Philip Roth Mourns the Behemoth of Pop Culture

from a 2006 interview:

“… television began in 1948, really, and Popular Culture just grew and grew and grew and grew, and by the time I was in college, or in graduate school at the University of Chicago, David Riesman was there, and he was writing The Lonely Crowd, you remember. And I used to go to his classes and audit his classes, and they were on Mass Culture. The assumption, I remember sitting in those classes listening, was that there was this thing, Popular Culture, which we could look at… [and inside it] there was great cheapness, and great shallowness, and stupidity, ignorance, etcetera, and that this Popular Culture was taking over American entertainment, they thought. They didn’t think at that moment that it would take over everything…. Back in 1955, say, in that classroom, we all thought that the University of Chicago would win…. I think that was the assumption, that there would continue to be an audience of discriminating consumers of entertainment, of books, of art, of thought, of thinking.”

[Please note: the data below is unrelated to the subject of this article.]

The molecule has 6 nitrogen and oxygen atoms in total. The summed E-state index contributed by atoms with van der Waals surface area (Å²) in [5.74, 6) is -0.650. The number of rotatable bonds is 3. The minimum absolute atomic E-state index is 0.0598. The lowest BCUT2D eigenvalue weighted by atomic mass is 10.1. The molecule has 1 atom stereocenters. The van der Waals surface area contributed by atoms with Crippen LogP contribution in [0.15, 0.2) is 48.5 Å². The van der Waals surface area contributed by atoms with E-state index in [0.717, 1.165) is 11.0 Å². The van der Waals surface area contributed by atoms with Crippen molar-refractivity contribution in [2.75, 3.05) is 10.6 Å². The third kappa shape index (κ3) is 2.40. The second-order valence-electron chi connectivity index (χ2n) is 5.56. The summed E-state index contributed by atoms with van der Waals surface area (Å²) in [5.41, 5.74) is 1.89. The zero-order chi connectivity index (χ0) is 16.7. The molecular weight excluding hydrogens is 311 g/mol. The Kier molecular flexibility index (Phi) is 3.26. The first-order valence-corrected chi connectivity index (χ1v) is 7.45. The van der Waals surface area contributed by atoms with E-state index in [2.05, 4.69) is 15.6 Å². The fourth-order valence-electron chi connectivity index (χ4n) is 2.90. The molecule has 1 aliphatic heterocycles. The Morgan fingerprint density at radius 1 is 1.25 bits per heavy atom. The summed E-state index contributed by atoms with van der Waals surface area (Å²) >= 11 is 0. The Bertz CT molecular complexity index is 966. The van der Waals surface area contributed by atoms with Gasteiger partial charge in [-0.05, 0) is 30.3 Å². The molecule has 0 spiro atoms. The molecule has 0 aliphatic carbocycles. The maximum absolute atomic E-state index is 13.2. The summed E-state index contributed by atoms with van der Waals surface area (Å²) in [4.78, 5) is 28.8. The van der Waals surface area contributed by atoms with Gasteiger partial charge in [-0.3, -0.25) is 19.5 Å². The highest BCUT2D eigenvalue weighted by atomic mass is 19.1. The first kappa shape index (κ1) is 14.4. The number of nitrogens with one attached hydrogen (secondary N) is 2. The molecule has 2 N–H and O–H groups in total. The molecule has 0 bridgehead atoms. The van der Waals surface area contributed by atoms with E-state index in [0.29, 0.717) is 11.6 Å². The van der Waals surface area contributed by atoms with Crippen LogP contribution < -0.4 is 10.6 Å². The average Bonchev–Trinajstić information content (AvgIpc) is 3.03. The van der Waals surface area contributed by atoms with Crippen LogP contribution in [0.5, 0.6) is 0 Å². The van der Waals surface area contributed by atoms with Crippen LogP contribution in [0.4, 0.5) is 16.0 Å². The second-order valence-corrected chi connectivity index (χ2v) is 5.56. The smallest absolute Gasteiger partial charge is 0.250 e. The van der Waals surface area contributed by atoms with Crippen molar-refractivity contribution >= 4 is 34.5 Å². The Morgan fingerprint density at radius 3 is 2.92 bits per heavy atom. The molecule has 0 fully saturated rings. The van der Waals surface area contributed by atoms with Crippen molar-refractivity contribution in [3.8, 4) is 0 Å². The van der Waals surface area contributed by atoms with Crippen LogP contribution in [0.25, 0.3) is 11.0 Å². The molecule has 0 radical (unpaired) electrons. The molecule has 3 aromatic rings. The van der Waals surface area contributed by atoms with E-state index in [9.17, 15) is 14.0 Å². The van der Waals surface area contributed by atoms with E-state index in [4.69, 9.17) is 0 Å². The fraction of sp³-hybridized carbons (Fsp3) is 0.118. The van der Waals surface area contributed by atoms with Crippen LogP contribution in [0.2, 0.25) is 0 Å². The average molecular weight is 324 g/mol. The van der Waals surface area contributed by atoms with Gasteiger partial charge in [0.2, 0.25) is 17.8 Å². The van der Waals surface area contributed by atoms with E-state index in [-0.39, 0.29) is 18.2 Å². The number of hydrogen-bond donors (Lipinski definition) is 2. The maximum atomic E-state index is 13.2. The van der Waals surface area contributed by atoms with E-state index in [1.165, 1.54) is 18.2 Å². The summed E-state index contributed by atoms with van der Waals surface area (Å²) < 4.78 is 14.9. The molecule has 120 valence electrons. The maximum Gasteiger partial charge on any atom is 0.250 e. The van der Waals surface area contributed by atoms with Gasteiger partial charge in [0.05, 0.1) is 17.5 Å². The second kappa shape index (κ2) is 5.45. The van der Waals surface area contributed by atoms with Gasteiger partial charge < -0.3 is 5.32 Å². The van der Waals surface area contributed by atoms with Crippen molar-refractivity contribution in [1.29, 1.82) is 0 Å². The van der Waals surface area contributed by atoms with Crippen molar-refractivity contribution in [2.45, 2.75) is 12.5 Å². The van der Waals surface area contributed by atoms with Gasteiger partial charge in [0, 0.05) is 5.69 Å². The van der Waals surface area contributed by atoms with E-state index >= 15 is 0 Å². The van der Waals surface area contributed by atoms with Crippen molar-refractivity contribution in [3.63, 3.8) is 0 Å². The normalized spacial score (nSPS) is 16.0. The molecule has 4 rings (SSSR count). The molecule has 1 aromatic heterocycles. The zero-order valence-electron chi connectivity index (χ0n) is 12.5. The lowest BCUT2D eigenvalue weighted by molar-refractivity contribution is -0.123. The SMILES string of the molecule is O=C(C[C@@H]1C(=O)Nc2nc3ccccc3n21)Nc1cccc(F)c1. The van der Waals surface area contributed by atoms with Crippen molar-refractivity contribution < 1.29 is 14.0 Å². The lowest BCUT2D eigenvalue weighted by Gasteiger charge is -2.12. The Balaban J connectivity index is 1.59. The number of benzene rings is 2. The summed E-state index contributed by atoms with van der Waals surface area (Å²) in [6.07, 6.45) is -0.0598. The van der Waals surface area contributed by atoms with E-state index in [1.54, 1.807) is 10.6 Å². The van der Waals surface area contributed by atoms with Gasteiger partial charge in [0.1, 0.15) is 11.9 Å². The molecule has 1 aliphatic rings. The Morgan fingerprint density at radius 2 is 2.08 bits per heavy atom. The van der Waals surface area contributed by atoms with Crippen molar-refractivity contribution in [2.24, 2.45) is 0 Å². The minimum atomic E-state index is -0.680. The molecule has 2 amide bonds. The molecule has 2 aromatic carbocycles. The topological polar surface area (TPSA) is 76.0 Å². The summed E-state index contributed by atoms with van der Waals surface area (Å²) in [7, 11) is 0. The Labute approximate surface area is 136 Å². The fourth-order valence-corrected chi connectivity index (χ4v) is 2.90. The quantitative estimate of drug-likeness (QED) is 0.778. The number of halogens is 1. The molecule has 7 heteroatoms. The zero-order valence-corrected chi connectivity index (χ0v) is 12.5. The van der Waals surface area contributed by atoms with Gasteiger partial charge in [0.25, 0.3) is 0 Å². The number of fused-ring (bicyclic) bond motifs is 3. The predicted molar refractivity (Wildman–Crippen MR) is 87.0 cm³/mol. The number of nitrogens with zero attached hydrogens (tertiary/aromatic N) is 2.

Later in the same interview, Roth pushes back when the interviewer seems to deride “stuffy elites” and their love for “high culture”:

“Last night I was in New York, I went to see the third in a series of Shostakovich quartet recitals as being given by the Emerson Quartet. And these quartets of Shostakovich are unlike anything else in the twentieth century. And a third of the hall was empty. This is Alice Tully Hall in Lincoln Center. Now, that’s okay with me, it’s probably okay with the Emerson Quartet, and it’s okay with Shostakovich. But the people who were sitting there were not stuffy or elite, they were people who find great pleasure and sustenance in listening to Shostakovich….”

– Philp Roth, from his 2006 interview with Christopher Lydon, on Open Source Radio